>Bernard wrote: >> On 2011-11-16 10:17, johsey wrote: >>> I'm encountering problems when I connect my device to the host PC: >>> Windows >>> 7 asks if I want to format the removable device. As I understood and as I >>> saw with my USB analyzer, the OS doesn't seem to understand the FAT boot >>> sector. I based on the USB Mass Storage book from Jan Axelson. >[...] >> Windows 7 requires that a FAT block device contains at least 8 sectors. >> Define your device as having 8 sectors and return contant value (0s) >> whenever Windows attempts to read any sector above the implmented ones. > >Actually, FAT16 requires the device to have at least 4096 clusters >(otherwise it'd be FAT12), so the device better had a few more sectors >than that (boot record, FAT, root directory, plus data clusters).
Actually the boundary between FAT12 and FAT16 is 4085* clusters - 4085 and fewer must be formatted FAT12, 4086 and higher must be FAT16 (until you get to 65526 clusters, at which point it's FAT32). In any event, given the vast number of incorrect implementations, you should avoid formatting any volume with a number of clusters within about 16 of the above limits, either by adjusting the reserved area size or the cluster size. Anyway, the definitive reference for FAT: http://msdn.microsoft.com/en-us/windows/hardware/gg463080.aspx * *not* 4095/4096
On Wed, 16 Nov 2011 19:34:41 +0100, Stefan Reuther
<stefan.news@arcor.de> wrote:

>Bernard wrote: >> On 2011-11-16 10:17, johsey wrote: >>> I'm encountering problems when I connect my device to the host PC: >>> Windows >>> 7 asks if I want to format the removable device. As I understood and as I >>> saw with my USB analyzer, the OS doesn't seem to understand the FAT boot >>> sector. I based on the USB Mass Storage book from Jan Axelson. >[...] >> Windows 7 requires that a FAT block device contains at least 8 sectors. >> Define your device as having 8 sectors and return contant value (0s) >> whenever Windows attempts to read any sector above the implmented ones. > >Actually, FAT16 requires the device to have at least 4096 clusters >(otherwise it'd be FAT12), so the device better had a few more sectors >than that (boot record, FAT, root directory, plus data clusters).
(apologies if this is a double post - newsreader was being weird) Actually the boundary between FAT12 and FAT16 is 4085* clusters - 4085 and fewer must be formatted FAT12, 4086 and higher must be FAT16 (until you get to 65526 clusters, at which point it's FAT32). In any event, given the vast number of incorrect implementations, you should avoid formatting any volume with a number of clusters within about 16 of the above limits, either by adjusting the reserved area size or the cluster size. Anyway, the definitive reference for FAT: http://msdn.microsoft.com/en-us/windows/hardware/gg463080.aspx * *not* 4095/4096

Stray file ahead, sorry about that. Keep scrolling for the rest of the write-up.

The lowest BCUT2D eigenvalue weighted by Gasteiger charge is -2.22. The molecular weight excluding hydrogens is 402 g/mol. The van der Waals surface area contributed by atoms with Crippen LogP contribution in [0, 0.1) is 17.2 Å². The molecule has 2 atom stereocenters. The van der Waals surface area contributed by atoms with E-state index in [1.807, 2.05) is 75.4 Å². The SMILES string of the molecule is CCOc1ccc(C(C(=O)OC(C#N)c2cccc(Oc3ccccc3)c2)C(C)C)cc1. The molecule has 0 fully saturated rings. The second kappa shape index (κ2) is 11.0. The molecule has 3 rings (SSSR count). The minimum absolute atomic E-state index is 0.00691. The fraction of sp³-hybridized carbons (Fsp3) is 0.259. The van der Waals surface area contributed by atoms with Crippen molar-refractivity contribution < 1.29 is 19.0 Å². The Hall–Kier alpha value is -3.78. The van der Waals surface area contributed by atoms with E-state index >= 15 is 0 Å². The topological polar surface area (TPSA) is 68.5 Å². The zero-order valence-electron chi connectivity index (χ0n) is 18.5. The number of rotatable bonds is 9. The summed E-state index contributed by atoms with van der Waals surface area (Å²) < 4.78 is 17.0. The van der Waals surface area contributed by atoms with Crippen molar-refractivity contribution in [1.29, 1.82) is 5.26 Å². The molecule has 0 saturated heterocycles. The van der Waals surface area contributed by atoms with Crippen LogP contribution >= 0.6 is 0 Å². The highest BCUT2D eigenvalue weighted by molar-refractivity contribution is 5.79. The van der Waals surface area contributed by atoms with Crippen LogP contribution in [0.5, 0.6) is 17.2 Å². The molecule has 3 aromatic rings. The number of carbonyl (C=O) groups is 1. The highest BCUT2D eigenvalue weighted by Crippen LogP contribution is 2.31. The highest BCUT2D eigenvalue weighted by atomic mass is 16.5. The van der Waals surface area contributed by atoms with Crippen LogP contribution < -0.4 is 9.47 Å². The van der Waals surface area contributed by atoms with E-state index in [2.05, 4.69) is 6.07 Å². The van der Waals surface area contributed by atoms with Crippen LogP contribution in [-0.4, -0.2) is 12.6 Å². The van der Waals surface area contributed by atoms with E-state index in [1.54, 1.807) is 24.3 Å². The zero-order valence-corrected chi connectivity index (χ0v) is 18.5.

Thank you for your answers.

I will try to put more clusters in order to be pretty much higher than the
FAT16 low limits and I will have a look at the linked document.

I will come back if I still have problems with my device being recognized
by Windows.

Regards,
Johann	   
					
---------------------------------------		
Posted through http://www.EmbeddedRelated.com
In comp.arch.embedded,
johsey <johann.seydoux@n_o_s_p_a_m.pnnmedical.ch> wrote:
> Hello, > > I'm developing a "USB card reader" which must read a 512 bytes non-writable > memory and display it as a file. > > Since the 512 bytes memory contains only data which have to be stored in > the file, I have to define in firmware the entire FAT as a big array. Thus, > no possibility to format the media using for example Windows. > > I'm encountering problems when I connect my device to the host PC: Windows > 7 asks if I want to format the removable device. As I understood and as I > saw with my USB analyzer, the OS doesn't seem to understand the FAT boot > sector. I based on the USB Mass Storage book from Jan Axelson. > > Do someone have some ideas about what fields in the boot sector can > generate such an error? Do you know where I can find some documentation on > how Windows set the boot sector?
How big is the "disk" pretending to be? Small disks can only be FAT12, you can not create an arbitrary sized FAT16 disk. There are set rules in cluster count for each FAT type as the number of clusters is the only way to determine the FAT type, see: http://download.microsoft.com/download/1/6/1/161ba512-40e2-4cc9-843a-923143f3456c/fatgen103.doc -- Stef (remove caps, dashes and .invalid from e-mail address to reply by mail) Rule of the Great: When people you greatly admire appear to be thinking deep thoughts, they probably are thinking about lunch.